studio visit – patti normand

When I was a youngster, I used to spend my Summer vacation reading Nancy Drew books and wishing that I would stumble upon a mystery that I could solve with my besties. {And yes, that I could drive all over solving said mysteries in my red convertible.} Looking at the artwork of Patti Normand, I get some of those same yearnings. I want to crawl up and into the glass enclosures and poke around. Instead, I decided to poke around her studio and solve the case of The Super Talented Prop Master.

Tell me about your start. Did you attend art school or are you self-taught. Did you start with mixed media sculptures / miniatures in mind?

“Yes. I attended OCAD {Ontario College of Art and Design}. I did the “experimental” program doing a little bit of everything – jewellery, metal, plastic. I really just wanted to make things. I ended up concentrating on painting but continued the making with my professional career in museums and theatre.”

pnormand5ed PNormand1ed

“I began as a painter. I liked it. But dioramas and sculptural work allows me to access “it” from all sides, you know?”

You had a very long career in museums building some props and dioramas for some big Canadian institutions. I have seen lots of your work up close with my kids during visits to {the newly named} Canadian Museum of History. So, how was it that your professional work became your art?

“A friend of mine was having a fundraiser and asked if I would contribute a piece. I thought a while about what to create. I created a little diorama and it made me laugh. And then, at the event, people really loved it. I began as a painter. I liked painting. But dioramas and sculptural work allows me to access it from all sides, you know? And there is a logic to making things. I just want to make things.”


Explain to me a bit about the process. When you start are you beginning with a story? Or a fixed end image of what you want to achieve?

“I don’t usually have a ‘big plan’ or know the answer. It might start with an idea, like this one with the big wave. I had a reoccurring dream about a big wave. And so I began with that image. But I didn’t know where it was going. Really I just played with it. If it makes me laugh, I know it’s done.”

PNTheWave PNWavedetail

{Above images thanks to Patti Normand}

“If it makes me laugh, I know it’s done.”

You did a really interesting collaboration project with Leslie Buxton.

“Yes. We wanted to work together playing with the idea of a fictional town. She and I both share that curiousness and talked a lot about this town that from the outside is quaint but has secrets and quirks. For both of us, this was a great place to escape to.”

{Writer Leslie Buxton and Patti Normand worked together to create a small town full of intrigue in their 2014 exhibition Little Voices. Normand’s dioramas are shown alongside Buxton’s text pieces, and while each artist’s work is fairly mysterious on its own, the pairing of Normand’s physical image and Buxton’s lyrical image tells a wonderfully creepy story. Case in point, Gone and Dear Trevor.}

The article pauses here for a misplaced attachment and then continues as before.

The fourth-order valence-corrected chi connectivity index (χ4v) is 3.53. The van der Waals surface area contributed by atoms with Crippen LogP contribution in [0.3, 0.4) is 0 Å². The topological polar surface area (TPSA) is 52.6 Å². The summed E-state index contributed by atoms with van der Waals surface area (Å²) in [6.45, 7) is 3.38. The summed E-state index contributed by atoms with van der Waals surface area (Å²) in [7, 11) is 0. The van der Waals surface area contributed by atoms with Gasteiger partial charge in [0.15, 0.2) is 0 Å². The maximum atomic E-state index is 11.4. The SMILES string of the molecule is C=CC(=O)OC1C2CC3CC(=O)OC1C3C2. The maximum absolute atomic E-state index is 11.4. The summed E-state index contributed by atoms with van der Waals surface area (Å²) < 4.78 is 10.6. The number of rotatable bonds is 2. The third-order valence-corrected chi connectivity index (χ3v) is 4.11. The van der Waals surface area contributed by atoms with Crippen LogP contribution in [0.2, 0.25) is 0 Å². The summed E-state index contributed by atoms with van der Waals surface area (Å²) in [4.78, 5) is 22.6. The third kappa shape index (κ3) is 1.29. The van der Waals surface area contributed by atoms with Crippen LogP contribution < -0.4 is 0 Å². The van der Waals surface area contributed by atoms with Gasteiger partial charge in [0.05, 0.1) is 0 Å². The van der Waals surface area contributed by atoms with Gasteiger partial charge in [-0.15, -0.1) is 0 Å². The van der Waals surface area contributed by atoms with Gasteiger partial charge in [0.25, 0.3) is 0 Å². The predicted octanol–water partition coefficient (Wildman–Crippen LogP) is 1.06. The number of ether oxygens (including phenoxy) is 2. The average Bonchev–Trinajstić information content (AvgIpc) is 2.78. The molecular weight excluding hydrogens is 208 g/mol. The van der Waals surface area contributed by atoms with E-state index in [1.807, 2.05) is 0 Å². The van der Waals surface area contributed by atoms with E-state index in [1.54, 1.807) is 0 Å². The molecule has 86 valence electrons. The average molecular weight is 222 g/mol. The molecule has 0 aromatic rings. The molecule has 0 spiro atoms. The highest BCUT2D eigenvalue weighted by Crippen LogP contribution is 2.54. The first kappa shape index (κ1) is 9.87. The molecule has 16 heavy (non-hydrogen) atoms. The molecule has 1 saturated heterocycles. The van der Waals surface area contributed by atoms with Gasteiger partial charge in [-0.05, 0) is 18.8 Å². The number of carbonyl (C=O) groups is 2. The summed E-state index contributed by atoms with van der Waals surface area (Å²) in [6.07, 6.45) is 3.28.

PNGone LBDearTrevor

{above image thanks to Patti Normand}

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Looking around your studio, there are a ton of materials here. What are your materials of choice? And the glass domes, that must also present a materials challenge?

“Really, the materials are different every time. I create using everything – styrofoam, wire, papiermache. I love papiermache. The ‘objects’ are true finds. Like, serendipity…Sure the glass enclosures present some technical issues, but I like that. It is fun to create with a really tiny glass dome and then sometimes it is fun to work on a larger scale.” {See the tree she was working on in her portrait below.}


And the photography of your dioramas, is that also a part of the art process or more an avenue to make something 3-Dimensional accessible and easy to present?

“Sure. There is that, making it easier for presentation. At first though it was just about needing photographs, needing to document my work, and feeling like I wanted more creative control over that process. But then I began to see it as part of the art. As the photographer I am forcing the narrative. I am possibly forcing a retelling?”


In terms of other artists that inspire you, who has “Wow”ed you lately?

“Well, just after my creating and showing my first diorama, I went to a talk by David Hoffos. He is a 3-Dimensional Installation artist that uses technology. There was something he said, which of course I can not remember right now, that turned on a light bulb for me. It made me realize that I was on the right path all these years, that my professional work is the work.”


“I was on the right path all these years, that my professional work is the work.”

Thank you so very much to Patti Normand for wonderful visit.

Patti Normand lives and works in Ottawa, Ontario. To see more of Patti’s work visit or, if you are in Toronto, see Patti’s brilliant pieces in person at the Toronto Outdoor Art Exhibition, September 18 – 20, 2015.


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